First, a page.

By Taryn Finley, huffingtonpost.com
Kid Cudi shared that he is treating his anxiety and depression on Tuesday, and his words have resonated with many.
“My anxiety and depression have ruled my life for as long as I can remember and I never leave the house because of it,” the rapper wrote on Facebook. “I cant make new friends because of it. I [don’t] trust anyone because of it and [I’m] tired of being held back in my life. I deserve to have peace. I deserve to be happy and smiling.”
He sparked a conversation among social media users about the importance of mental health care and reiterated that even if depression feels like a lonely place, so many people can relate. Cudi simultaneously reminded everyone that black mental health matters.
According to the U.S. Department of Health and Human Services of Minority Health, black people are 10 percent more likely to report having serious psychological distress than white people. There’s a stigma when it comes to black men talking about their mental health.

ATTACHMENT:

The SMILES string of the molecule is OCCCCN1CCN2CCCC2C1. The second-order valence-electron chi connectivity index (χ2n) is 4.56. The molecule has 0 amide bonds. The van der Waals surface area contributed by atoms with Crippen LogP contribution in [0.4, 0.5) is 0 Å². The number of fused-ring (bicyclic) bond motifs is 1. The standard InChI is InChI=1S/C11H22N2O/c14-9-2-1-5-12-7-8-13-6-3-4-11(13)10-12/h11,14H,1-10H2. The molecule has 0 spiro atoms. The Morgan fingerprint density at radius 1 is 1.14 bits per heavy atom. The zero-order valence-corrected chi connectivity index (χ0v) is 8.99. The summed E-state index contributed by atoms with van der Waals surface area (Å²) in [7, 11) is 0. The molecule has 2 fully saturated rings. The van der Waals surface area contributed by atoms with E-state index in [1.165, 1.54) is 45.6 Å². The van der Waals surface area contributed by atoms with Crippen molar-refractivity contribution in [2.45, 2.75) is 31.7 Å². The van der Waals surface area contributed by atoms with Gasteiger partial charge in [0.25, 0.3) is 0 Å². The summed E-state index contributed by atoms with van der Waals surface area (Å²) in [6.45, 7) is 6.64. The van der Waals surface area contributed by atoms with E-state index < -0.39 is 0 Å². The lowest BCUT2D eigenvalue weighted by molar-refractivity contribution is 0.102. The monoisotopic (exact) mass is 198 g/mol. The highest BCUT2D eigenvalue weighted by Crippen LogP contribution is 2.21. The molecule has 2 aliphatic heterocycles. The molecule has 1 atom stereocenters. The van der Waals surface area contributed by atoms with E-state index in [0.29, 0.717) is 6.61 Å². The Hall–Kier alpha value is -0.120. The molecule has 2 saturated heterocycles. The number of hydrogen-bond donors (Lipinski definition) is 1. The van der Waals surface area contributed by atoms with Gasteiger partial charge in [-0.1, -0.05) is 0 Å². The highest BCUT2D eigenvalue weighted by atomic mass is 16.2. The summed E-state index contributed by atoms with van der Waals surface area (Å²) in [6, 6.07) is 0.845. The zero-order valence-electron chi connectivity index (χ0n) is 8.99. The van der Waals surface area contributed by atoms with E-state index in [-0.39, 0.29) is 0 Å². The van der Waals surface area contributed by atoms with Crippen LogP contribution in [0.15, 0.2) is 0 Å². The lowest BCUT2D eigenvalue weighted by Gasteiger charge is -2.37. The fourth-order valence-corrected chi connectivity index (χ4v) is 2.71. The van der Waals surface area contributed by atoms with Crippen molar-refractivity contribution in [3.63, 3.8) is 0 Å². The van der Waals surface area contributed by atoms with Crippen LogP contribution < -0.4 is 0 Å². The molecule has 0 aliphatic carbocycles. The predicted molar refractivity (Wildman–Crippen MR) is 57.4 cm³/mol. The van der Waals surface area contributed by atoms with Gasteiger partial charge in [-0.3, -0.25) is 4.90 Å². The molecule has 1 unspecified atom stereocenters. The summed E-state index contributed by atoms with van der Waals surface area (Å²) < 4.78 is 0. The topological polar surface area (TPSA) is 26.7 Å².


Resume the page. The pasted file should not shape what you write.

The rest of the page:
Despite being disproportionately affected by mental health conditions, black men in America have to deal with a lack of health care resources, a higher exposure to factors that can lead to developing a mental health condition, a lack of education about mental health and other factors that serve as barriers to getting proper help.
This is why black men on social media are taking the conversation Cudi started even further. After Twitter user @DaynaLNuckolls suggested to @TheCosby that there should be a hashtag for black men to have a space to discuss mental health. They came up with #YouGoodMan.
The duo facilitated the conversation among their followers sharing literature and music about the subject. @TheCosby opened his direct messages for others to share their experiences with him.
Take a look at some of the advice and experiences people are sharing using this hashtag:
— Dayna Lynn Nuckolls (@DaynaLNuckolls) October 5, 2016
It’s ok to say you’re not ok. Self-medication and reckless behavior isn’t the way out of your depression. #yougoodman
— No Relation (@TheCosby) October 5, 2016
— Joseph Stevens Jr (@jojojr125) October 5, 2016
Conversations like these among black people period need to continue. While the conversation about self care and mental wellness has recently become a talking point in the black community, especially in the aftermath of police killings, social media discussions like these provide a space to lift the mental health stigma among black men.
If you or someone you know needs help, call 1-800-273-8255 for the National Suicide Prevention Lifeline. Outside of the U.S., please visit the International Association for Suicide Prevention for a database of resources.